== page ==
Kane should find a spot on the right wing of a line including former teammate Alex DeBrincat — whether J.T. Compher or Dylan Larkin is at center — and one of the team's two power-play units, which share ice time more than most teams.
Playing around quality players in offensively-oriented situations should help Kane put up solid numbers and show teams around the NHL that he has something left before hitting free agency again. Add in his familiarity playing alongside DeBrincat — plus a $2.75-million deal that many cap-strapped teams wouldn't have been able to match — and it's easy to see the appeal of Detroit for Kane.
On the Red Wings side of the equation, getting a proven offensive producer who managed a 92-point season as recently as 2021-22 for nothing but a relatively modest chunk of cap space is a defensible move.
There's reason to be skeptical if it will truly move the needle, though.
As much as Kane has accomplished, he's a mystery box at this point in his career. The winger had hip surgery just under six months ago, and he's coming off the worst season of his career.
It's possible that Kane's hip issues were largely to blame for an unimpressive campaign, and now that he's healthy he'll be an incredible bargain for Detroit. It's also plausible that he's deep into his decline phase and won't be able to get physically right this year.
Detroit's roll of the dice is reasonable, but it's also not fair to treat Kane like the missing piece to bring these Red Wings to a new level. While this team is exceeding expectations with an 11-6-3 record, there's reason to believe this squad isn't as strong as its record suggests.
That starts with the club's 5-on-5 play. Detroit has outscored its opponents 48-35 in that game state, which accounts for 92.9% of its goal differential (+13). However, much of that is explained by its league-high 5-on-5 shooting percentage of 11.27%. The Red Wings have been narrowly outshot at 5-on-5, and metrics related to quality of opportunities don't paint them in a flattering light.
An inability to consistently drive play at even strength isn't something Kane is likely to help Detroit with at this point of his career. Since the beginning of the 2020-21 season, the 35-year-old has produced worse possession numbers than his team's average performance at 5-on-5.
There's a reason that certain models don't see him as an impact player anymore, despite the fact he continues to produce solid point totals.
Patrick Kane, signed 1 year by DET, is a veteran playmaker. For years his pre-shot passing has been a model-breaker but it took a big hit last season, especially after the deadline. Play away from the puck has been a huge problem and he's coming off major hip surgery. #LGRW pic.twitter.com/j5eZj7uSww
— JFresh (@JFreshHockey) November 28, 2023
The addition of Kane should bolster an already-strong power play in Detroit, and his playmaking might help finishers alongside him continue to convert at a surprisingly efficient clip. The veteran star has the skill set to help mitigate some of the regression that is likely to come Detroit's way.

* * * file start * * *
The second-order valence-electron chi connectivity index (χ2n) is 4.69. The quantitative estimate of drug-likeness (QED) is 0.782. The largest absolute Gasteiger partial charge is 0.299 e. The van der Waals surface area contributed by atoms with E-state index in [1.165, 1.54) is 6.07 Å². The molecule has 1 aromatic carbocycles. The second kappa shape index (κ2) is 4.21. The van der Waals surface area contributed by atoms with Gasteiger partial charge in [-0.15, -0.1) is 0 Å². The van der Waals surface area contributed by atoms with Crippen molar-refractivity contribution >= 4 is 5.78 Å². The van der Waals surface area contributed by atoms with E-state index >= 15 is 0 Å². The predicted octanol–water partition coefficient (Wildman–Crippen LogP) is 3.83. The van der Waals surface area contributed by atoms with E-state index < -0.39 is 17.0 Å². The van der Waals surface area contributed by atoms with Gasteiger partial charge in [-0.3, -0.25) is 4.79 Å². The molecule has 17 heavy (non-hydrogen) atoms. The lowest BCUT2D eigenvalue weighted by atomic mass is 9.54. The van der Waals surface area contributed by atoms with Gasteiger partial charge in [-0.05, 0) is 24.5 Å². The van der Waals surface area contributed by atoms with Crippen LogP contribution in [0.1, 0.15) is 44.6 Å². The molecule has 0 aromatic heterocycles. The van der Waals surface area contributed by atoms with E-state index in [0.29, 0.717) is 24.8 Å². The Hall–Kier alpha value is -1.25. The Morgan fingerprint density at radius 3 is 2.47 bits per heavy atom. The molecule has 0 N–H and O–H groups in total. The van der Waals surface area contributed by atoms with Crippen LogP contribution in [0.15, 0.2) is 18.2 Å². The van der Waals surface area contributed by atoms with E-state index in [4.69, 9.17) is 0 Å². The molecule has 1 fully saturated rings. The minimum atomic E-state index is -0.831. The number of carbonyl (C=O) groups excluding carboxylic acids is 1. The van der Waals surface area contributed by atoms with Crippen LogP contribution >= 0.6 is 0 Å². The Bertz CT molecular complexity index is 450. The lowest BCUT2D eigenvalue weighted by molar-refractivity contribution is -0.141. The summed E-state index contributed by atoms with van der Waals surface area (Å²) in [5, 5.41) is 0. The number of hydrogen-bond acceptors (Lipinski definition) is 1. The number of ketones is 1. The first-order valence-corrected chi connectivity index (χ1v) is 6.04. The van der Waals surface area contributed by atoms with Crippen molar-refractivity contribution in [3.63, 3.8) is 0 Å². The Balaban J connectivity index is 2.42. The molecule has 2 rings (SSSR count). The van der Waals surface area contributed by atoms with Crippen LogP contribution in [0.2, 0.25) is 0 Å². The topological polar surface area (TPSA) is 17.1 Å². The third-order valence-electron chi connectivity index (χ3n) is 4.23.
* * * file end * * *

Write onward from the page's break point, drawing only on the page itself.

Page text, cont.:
While Kane can help the Red Wings, he seems unlikely to shift their paradigm.
The Red Wings have been kept afloat by hot shooting and goaltending that's been narrowly above average, despite the fact their top-two netminders — Ville Husso and James Reimer — are coming off 2022-23 seasons where they collectively produced a -32.7 GSAA.
Husso has struggled while Reimer has thrived, but the whole package has been solid thanks to red-hot journeyman Alex Lyon chipping in.
Some teams can win thanks to a combination of crisp finishing and solid goaltending rather than sustained possession if they have the right personnel. A Vancouver Canucks squad with excellent top-of-the-lineup talent and Vezina Trophy candidate Thatcher Demko between the pipes fits that bill.
Detroit is harder to believe in. Even with the addition of DeBrincat — and now Kane — this forward group doesn't seem likely to remain among the NHL's top finishers. The team's complicated goaltending situation could easily result in below-average production between the pipes from here on out.
The Red Wings' newest addition doesn't appear poised to make them less reliant on puck luck to remain competitive. He has been the kind of player capable of bending the math in his favor in the past, but that doesn't seem to be the case anymore. In his last three seasons, Kane has a shooting percentage of 8.8% and a 5-on-5 on-ice shooting percentage of 10.06%. It's tough to expect his presence to keep Detroit's hot shooting going.
From the beginning of the Kane sweepstakes, there has been a fundamental issue at the center of the intrigue. Teams good enough to give Kane a shot at another Stanley Cup ring were unlikely to be able to hand him the kind of prominent role his abilities are best suited for. True contenders don't tend to have gaping holes in their top-six and PP1 — even in the unlikely event that they possess free cap space.
In 2022-23, the Rangers tried fitting Kane into a smaller role than he was accustomed to, and they didn't get as much from him as they might've hoped in 26 games between the regular season and playoffs.
Kane arriving on an elite squad as an in-season addition and putting them over the top would've made for a heck of a storyline, but it was never particularly realistic.
The type of team capable of fitting such an X-factor into the sort of featured role Kane would be seeking — and makes the most sense in — wasn't going to be among the NHL's elite.
The Red Wings are a fun group of overachievers, and that ability to punch above their weight early on probably helped them get Kane in the first place. Now that they have him, their ultimate fate is unlikely to change, but at the very least they got a little bit more compelling on Tuesday.